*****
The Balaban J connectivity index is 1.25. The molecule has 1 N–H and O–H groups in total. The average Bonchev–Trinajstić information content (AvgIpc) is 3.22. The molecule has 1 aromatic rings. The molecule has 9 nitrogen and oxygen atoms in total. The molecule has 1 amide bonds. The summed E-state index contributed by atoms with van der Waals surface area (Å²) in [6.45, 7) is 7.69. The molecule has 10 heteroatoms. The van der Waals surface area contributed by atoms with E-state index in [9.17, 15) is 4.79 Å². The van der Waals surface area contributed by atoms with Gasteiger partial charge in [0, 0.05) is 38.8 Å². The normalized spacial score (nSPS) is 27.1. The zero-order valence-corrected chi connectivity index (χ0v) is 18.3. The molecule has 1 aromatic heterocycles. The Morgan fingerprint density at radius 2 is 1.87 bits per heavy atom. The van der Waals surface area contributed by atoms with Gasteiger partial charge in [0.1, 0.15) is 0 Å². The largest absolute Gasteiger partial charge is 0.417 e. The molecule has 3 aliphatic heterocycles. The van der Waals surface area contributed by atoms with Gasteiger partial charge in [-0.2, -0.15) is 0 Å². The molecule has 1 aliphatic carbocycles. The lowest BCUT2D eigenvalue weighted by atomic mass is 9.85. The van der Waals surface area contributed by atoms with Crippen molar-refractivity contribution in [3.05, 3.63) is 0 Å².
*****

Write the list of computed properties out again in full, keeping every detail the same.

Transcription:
The Balaban J connectivity index is 1.25. The molecule has 1 N–H and O–H groups in total. The average Bonchev–Trinajstić information content (AvgIpc) is 3.22. The molecule has 1 aromatic rings. The molecule has 9 nitrogen and oxygen atoms in total. The molecule has 1 amide bonds. The summed E-state index contributed by atoms with van der Waals surface area (Å²) in [6.45, 7) is 7.69. The molecule has 10 heteroatoms. The van der Waals surface area contributed by atoms with E-state index in [9.17, 15) is 4.79 Å². The van der Waals surface area contributed by atoms with Gasteiger partial charge in [0, 0.05) is 38.8 Å². The normalized spacial score (nSPS) is 27.1. The zero-order valence-corrected chi connectivity index (χ0v) is 18.3. The molecule has 1 aromatic heterocycles. The Morgan fingerprint density at radius 2 is 1.87 bits per heavy atom. The van der Waals surface area contributed by atoms with Gasteiger partial charge in [0.1, 0.15) is 0 Å². The largest absolute Gasteiger partial charge is 0.417 e. The molecule has 3 aliphatic heterocycles. The van der Waals surface area contributed by atoms with Gasteiger partial charge in [-0.2, -0.15) is 0 Å². The molecule has 1 aliphatic carbocycles. The lowest BCUT2D eigenvalue weighted by atomic mass is 9.85. The van der Waals surface area contributed by atoms with Crippen molar-refractivity contribution in [3.05, 3.63) is 0 Å².